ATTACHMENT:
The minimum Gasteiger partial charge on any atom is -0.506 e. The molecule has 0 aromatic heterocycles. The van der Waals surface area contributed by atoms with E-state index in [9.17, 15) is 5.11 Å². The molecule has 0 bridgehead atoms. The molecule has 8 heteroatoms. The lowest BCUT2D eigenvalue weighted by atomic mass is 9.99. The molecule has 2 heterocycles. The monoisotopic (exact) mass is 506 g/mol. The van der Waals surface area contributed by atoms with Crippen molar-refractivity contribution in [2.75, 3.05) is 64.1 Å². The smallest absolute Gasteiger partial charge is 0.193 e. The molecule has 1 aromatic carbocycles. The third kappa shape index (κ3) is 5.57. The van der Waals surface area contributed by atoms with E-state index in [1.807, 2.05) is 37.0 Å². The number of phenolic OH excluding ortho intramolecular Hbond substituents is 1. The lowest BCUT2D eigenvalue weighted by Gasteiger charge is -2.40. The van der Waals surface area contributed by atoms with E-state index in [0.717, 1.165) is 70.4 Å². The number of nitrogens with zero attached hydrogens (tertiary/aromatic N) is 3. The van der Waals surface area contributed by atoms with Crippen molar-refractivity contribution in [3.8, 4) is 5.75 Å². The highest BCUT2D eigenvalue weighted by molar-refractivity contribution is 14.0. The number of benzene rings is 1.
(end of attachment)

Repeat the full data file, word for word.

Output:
The minimum Gasteiger partial charge on any atom is -0.506 e. The molecule has 0 aromatic heterocycles. The van der Waals surface area contributed by atoms with E-state index in [9.17, 15) is 5.11 Å². The molecule has 0 bridgehead atoms. The molecule has 8 heteroatoms. The lowest BCUT2D eigenvalue weighted by atomic mass is 9.99. The molecule has 2 heterocycles. The monoisotopic (exact) mass is 506 g/mol. The van der Waals surface area contributed by atoms with Crippen molar-refractivity contribution in [2.75, 3.05) is 64.1 Å². The smallest absolute Gasteiger partial charge is 0.193 e. The molecule has 1 aromatic carbocycles. The third kappa shape index (κ3) is 5.57. The van der Waals surface area contributed by atoms with E-state index in [1.807, 2.05) is 37.0 Å². The number of phenolic OH excluding ortho intramolecular Hbond substituents is 1. The lowest BCUT2D eigenvalue weighted by Gasteiger charge is -2.40. The van der Waals surface area contributed by atoms with E-state index in [0.717, 1.165) is 70.4 Å². The number of nitrogens with zero attached hydrogens (tertiary/aromatic N) is 3. The van der Waals surface area contributed by atoms with Crippen molar-refractivity contribution in [3.8, 4) is 5.75 Å². The highest BCUT2D eigenvalue weighted by molar-refractivity contribution is 14.0. The number of benzene rings is 1.